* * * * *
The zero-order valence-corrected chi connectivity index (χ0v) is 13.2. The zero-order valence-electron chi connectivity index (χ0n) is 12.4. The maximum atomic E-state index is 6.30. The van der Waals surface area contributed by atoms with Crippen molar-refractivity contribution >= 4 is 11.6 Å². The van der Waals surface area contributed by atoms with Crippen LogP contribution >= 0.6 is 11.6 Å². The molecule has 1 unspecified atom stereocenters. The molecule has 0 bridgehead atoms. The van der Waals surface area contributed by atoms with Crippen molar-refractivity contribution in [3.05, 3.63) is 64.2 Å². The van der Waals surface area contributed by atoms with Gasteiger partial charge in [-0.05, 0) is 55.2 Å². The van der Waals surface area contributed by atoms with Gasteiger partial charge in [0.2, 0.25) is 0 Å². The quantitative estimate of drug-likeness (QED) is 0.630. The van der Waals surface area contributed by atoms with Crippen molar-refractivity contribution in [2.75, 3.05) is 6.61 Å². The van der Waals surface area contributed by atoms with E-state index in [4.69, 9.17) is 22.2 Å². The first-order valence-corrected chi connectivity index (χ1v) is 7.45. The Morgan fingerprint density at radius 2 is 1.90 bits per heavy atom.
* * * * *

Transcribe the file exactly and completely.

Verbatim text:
The zero-order valence-corrected chi connectivity index (χ0v) is 13.2. The zero-order valence-electron chi connectivity index (χ0n) is 12.4. The maximum atomic E-state index is 6.30. The van der Waals surface area contributed by atoms with Crippen molar-refractivity contribution >= 4 is 11.6 Å². The van der Waals surface area contributed by atoms with Crippen LogP contribution >= 0.6 is 11.6 Å². The molecule has 1 unspecified atom stereocenters. The molecule has 0 bridgehead atoms. The van der Waals surface area contributed by atoms with Crippen molar-refractivity contribution in [3.05, 3.63) is 64.2 Å². The van der Waals surface area contributed by atoms with Gasteiger partial charge in [-0.05, 0) is 55.2 Å². The van der Waals surface area contributed by atoms with Gasteiger partial charge in [0.2, 0.25) is 0 Å². The quantitative estimate of drug-likeness (QED) is 0.630. The van der Waals surface area contributed by atoms with Crippen molar-refractivity contribution in [2.75, 3.05) is 6.61 Å². The van der Waals surface area contributed by atoms with E-state index in [4.69, 9.17) is 22.2 Å². The first-order valence-corrected chi connectivity index (χ1v) is 7.45. The Morgan fingerprint density at radius 2 is 1.90 bits per heavy atom.